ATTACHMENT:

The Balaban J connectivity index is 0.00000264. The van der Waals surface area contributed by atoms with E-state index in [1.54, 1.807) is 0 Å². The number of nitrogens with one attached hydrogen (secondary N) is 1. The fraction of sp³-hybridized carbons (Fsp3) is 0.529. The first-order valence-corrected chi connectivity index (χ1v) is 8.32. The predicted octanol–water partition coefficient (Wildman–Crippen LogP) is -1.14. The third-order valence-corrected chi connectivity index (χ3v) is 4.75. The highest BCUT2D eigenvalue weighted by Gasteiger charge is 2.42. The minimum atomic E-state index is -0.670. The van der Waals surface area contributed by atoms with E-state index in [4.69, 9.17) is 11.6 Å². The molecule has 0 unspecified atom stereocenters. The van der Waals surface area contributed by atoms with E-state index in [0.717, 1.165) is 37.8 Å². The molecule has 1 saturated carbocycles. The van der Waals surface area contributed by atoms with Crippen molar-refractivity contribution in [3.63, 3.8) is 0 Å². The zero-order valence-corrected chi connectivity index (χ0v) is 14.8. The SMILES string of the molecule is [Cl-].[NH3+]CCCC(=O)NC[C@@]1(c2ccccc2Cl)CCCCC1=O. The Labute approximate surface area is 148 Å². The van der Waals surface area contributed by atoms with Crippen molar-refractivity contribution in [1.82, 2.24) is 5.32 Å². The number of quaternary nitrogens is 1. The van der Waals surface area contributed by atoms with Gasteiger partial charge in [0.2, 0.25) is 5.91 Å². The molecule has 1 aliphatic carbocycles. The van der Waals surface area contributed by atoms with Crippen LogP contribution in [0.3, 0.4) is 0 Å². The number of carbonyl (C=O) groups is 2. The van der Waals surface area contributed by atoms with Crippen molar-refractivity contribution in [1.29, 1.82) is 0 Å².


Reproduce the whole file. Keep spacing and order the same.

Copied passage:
The Balaban J connectivity index is 0.00000264. The van der Waals surface area contributed by atoms with E-state index in [1.54, 1.807) is 0 Å². The number of nitrogens with one attached hydrogen (secondary N) is 1. The fraction of sp³-hybridized carbons (Fsp3) is 0.529. The first-order valence-corrected chi connectivity index (χ1v) is 8.32. The predicted octanol–water partition coefficient (Wildman–Crippen LogP) is -1.14. The third-order valence-corrected chi connectivity index (χ3v) is 4.75. The highest BCUT2D eigenvalue weighted by Gasteiger charge is 2.42. The minimum atomic E-state index is -0.670. The van der Waals surface area contributed by atoms with E-state index in [4.69, 9.17) is 11.6 Å². The molecule has 0 unspecified atom stereocenters. The van der Waals surface area contributed by atoms with E-state index in [0.717, 1.165) is 37.8 Å². The molecule has 1 saturated carbocycles. The van der Waals surface area contributed by atoms with Crippen molar-refractivity contribution in [3.63, 3.8) is 0 Å². The zero-order valence-corrected chi connectivity index (χ0v) is 14.8. The SMILES string of the molecule is [Cl-].[NH3+]CCCC(=O)NC[C@@]1(c2ccccc2Cl)CCCCC1=O. The Labute approximate surface area is 148 Å². The van der Waals surface area contributed by atoms with Crippen molar-refractivity contribution in [1.82, 2.24) is 5.32 Å². The number of quaternary nitrogens is 1. The van der Waals surface area contributed by atoms with Gasteiger partial charge in [0.2, 0.25) is 5.91 Å². The molecule has 1 aliphatic carbocycles. The van der Waals surface area contributed by atoms with Crippen LogP contribution in [0.3, 0.4) is 0 Å². The number of carbonyl (C=O) groups is 2. The van der Waals surface area contributed by atoms with Crippen molar-refractivity contribution in [1.29, 1.82) is 0 Å².